You don't want to upset Jesus!

We had a large funeral at the church Thursday morning with a reception that followed in Fellowship Hall. It was a beautiful reception full of food and family. Folks sat around tables sharing stories about the deceased and catching up with each other. As the reception was breaking up the grandkids took to running amuck up and down the hall laughing and playing as the grown-ups talked and said their good-byes. I was working in my office and could hear the patter of their little feet and their voices ringing out as they played whatever game they had invented to pass the time. All of a sudden I overheard a well meaning mother come after them and say, "Guys, guys we are in church show a little respect. Keep your voices down. You don't want to upset Jesus."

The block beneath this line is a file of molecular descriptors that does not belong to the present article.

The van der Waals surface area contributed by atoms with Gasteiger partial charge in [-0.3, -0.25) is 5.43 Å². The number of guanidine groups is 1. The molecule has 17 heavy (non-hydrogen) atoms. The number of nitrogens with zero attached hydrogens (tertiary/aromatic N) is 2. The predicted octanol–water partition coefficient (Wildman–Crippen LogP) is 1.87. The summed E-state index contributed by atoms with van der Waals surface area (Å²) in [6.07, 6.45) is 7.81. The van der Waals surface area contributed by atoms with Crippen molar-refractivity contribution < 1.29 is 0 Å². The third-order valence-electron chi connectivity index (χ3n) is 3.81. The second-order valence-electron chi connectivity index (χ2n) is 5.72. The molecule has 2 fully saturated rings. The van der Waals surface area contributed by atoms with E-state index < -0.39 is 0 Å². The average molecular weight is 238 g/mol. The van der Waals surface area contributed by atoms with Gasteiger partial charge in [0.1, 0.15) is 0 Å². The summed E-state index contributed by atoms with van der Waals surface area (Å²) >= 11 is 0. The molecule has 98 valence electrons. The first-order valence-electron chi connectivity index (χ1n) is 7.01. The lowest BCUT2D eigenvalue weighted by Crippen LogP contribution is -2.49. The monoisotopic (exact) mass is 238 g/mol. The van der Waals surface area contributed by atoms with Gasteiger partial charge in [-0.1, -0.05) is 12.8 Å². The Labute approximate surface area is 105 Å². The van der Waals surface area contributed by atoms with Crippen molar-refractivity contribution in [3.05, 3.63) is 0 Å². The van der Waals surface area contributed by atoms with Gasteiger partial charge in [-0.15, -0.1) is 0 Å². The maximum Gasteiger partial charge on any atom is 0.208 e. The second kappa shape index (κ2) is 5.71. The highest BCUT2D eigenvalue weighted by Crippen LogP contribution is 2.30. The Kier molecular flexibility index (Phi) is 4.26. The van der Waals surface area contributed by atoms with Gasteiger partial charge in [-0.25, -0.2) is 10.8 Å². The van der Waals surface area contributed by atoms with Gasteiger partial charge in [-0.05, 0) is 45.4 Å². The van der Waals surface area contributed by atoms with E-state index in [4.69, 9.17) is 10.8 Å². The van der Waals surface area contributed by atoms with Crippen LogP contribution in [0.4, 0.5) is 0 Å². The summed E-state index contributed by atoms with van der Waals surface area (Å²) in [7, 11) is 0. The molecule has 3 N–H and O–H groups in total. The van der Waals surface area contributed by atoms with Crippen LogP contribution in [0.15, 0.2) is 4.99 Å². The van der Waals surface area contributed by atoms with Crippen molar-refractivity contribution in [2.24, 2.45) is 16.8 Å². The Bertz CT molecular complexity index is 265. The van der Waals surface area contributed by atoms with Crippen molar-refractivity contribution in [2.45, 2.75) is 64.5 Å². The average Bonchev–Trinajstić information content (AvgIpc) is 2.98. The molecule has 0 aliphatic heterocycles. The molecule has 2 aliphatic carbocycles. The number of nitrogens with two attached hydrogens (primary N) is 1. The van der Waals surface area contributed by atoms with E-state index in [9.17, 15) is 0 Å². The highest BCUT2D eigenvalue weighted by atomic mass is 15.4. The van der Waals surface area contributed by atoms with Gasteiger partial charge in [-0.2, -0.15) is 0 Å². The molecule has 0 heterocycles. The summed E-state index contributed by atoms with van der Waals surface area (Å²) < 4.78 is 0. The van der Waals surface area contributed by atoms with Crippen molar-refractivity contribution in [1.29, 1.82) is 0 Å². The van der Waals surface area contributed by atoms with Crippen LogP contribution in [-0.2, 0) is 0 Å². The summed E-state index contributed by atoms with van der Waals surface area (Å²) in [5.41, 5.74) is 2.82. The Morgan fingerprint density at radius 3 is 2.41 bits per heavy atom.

Now, I know she meant well and was trying to corral these kids, but honestly I cannot think of anything that would make Jesus happier than kids running around his house. We read in the Gospel of Matthew about a moment when parents wanted to bring their children to see Jesus. Just like this well meaning mother, the disciples tell the parents that Jesus cannot see the children. Then we read this,  

“But when Jesus saw it, he was indignant and said to them, “Let the children come to me; do not hinder them, for to such belongs the kingdom of God. Truly, I say to you, whoever does not receive the kingdom of God like a child shall not enter it.”
— Matthew 10:14-15

I pray that you are able to receive the kingdom of God like a child. Amen. 

Reluctant Prophet